Research themes

Comparing empires, connecting empires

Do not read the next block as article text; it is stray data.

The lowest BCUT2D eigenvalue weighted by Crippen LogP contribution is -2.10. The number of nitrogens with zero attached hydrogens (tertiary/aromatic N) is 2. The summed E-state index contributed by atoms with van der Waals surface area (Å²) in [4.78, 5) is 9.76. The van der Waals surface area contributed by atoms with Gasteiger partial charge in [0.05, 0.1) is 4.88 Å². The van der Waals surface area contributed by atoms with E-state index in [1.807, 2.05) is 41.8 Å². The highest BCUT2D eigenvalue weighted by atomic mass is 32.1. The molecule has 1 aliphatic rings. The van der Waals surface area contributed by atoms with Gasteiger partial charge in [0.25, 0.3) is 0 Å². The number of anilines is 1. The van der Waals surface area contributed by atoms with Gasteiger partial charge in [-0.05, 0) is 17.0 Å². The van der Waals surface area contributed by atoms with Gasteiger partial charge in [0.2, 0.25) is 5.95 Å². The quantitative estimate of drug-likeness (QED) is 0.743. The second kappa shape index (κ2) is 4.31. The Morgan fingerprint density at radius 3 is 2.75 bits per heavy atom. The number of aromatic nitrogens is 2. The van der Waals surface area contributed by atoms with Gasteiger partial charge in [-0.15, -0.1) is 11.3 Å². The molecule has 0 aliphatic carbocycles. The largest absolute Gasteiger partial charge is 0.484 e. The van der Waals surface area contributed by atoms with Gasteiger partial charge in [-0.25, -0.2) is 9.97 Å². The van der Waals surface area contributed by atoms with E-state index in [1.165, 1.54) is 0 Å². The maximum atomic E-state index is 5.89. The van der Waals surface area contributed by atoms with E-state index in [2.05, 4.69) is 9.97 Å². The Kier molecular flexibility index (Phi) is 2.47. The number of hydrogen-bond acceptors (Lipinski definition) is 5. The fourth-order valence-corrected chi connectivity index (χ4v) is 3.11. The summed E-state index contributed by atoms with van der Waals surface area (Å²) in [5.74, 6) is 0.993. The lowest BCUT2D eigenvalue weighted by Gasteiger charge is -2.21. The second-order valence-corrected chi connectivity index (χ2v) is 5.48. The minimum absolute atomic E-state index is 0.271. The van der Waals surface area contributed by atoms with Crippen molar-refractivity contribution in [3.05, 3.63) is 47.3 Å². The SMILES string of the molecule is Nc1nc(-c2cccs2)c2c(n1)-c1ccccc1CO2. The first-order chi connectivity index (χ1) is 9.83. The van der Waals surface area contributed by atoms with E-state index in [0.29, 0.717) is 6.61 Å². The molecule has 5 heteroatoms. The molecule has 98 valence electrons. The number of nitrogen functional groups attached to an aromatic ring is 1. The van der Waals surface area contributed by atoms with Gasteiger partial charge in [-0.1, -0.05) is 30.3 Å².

Identifying the differences between empires can improve our understanding of the phenomenon of imperialism, and shed new light on respective experiences of empire. But the emergent similarities are no less compelling, and prompt us to re-examine familiar notions of competition, conflict and 'Scrambles' between hostile imperial powers. What is the relationship between trans-nationalism and empire? Should imperial culture be seen as inherently transnational, permeating not only the border between 'metropole' and 'periphery', but also the boundaries between empire-builders themselves? At Exeter, we're examining a range of scenarios in which practices and ideas were formed in dialogue between imperial actors. We're calling this phenomenon co-imperialism: the exercise of imperialism as a collaborative project between multiple imperial states; the movement of personnel and translation of expertise between imperial systems; and the geopolitical and environmental circumstances that have invited this phenomenon. Exploring these similarities and connections helps us to reframe imperial histories in a wider European context.